The robin’s closest relatives are found in tropical Africa. The European robin is therefore not closely related to the Japanese robin, despite their close resemblance in appearance. This is confirmed by a new study of the Old World flycatcher family, to which these birds belong. The study includes 92 percent of the more than 300 species in this family.
“The fact that the European and Japanese robins look so similar despite not being closely related is one of many examples of so-called convergent evolution in this group of birds. For example, similarities in appearance among distant relatives can arise from similarities in lifestyle,” says Uppsala University’s Per Alström, one of the researchers behind the study published in Molecular Phylogenetics and Evolution.
The Old World flycatcher family includes birds belonging to more than 300 species distributed in Europe, Asia and Africa. The family includes not only flycatchers, but also nightingales, gossips, wheatears, redstarts, whistling thrushes, forktails and other exotic groups. Twelve species breed in Sweden, the best known of which are the robin, the pied flycatcher and the thrush nightingale. All but three of these species overwinter in sub-Saharan Africa or southern Asia.
Researchers from Uppsala University, the University of Gothenburg and the University of Florida have used DNA to reconstruct the pedigree of 92 percent of species in the Old World flycatcher family. This study confirms previous findings about relationships and reveals new, unexpected relationships.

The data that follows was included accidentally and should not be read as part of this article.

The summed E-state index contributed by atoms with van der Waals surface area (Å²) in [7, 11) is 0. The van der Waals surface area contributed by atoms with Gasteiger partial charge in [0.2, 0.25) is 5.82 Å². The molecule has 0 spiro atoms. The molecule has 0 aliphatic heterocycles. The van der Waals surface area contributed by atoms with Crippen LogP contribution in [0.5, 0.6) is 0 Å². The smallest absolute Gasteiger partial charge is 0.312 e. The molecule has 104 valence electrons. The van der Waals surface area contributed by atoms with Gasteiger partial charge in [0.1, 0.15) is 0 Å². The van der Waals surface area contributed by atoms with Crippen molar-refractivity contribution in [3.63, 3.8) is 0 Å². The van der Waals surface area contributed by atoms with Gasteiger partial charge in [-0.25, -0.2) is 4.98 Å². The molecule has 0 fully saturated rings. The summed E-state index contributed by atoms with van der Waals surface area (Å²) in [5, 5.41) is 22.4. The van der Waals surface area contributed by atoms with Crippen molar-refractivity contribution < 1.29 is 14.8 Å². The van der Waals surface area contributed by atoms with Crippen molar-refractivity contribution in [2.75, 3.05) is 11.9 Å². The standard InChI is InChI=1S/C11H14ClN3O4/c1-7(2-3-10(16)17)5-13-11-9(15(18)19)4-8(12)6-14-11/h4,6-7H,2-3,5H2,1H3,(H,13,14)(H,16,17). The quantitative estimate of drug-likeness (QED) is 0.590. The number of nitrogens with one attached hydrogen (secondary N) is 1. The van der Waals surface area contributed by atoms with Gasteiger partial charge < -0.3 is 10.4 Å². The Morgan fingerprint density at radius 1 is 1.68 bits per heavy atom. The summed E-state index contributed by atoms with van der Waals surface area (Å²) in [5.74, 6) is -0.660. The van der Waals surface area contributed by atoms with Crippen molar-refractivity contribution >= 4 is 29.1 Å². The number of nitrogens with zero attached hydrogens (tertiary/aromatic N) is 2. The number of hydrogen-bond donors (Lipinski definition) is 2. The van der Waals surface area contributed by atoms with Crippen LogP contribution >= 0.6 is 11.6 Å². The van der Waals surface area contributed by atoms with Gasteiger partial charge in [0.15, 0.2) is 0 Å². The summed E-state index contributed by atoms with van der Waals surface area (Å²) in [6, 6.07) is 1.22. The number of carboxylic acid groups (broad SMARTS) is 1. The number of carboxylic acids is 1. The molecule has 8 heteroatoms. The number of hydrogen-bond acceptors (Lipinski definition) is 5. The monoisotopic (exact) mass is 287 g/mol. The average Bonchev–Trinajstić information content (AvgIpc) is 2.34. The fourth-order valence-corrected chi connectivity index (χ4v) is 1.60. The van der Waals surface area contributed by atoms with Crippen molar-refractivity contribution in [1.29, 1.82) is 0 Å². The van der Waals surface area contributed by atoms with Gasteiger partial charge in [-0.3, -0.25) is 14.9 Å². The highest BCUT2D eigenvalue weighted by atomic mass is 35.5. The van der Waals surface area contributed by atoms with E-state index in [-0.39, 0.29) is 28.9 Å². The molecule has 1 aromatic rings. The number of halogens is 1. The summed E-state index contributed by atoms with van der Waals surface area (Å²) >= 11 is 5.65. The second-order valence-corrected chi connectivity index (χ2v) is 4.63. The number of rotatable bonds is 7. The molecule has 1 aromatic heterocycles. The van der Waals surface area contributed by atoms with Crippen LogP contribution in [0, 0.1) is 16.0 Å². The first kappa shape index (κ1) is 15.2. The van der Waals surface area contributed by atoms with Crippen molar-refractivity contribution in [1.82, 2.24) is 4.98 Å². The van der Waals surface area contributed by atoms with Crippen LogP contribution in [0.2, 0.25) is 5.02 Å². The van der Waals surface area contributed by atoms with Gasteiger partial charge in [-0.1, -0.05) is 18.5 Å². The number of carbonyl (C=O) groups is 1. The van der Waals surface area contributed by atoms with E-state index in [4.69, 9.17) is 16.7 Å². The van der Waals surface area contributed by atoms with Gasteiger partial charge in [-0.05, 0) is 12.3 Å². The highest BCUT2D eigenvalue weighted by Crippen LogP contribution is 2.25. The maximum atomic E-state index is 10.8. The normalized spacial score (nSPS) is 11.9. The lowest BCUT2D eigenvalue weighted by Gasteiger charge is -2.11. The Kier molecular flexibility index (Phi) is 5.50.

“Species referred to as flycatchers are found on many different branches of the family tree and therefore belong to groups that are not closely related. Regarding the Swedish flycatchers, the pied flycatcher, the collared flycatcher and the red-breasted flycatcher are closely related, while the spotted flycatcher is a more distant relative.”
Uppsala University has a long tradition of research on flycatchers, particularly pied flycatchers and collared flycatchers. The present study supports the hypothesis that the bluethroat, colloquially called “the nightingale of the Swedish mountains”, has its closest relatives in the Himalayas and in the mountains of China.
“I’m always surprised by the many unexpected connections that DNA analyzes uncover,” says Per Alström.
Min Zhao et al, A near-complete and time-calibrated phylogeny of flycatchers, robins, and Old World chats (Aves, Muscicapidae), Molecular Phylogenetics and Evolution (2022). DOI: 10.1016/j.ympev.2022.107646
Provided by Uppsala University
Citation: Family tree of Old World flycatchers mapped (2022, November 23), retrieved November 23, 2022 from https://phys.org/news/2022-11-world-flycatchers-family-tree.html
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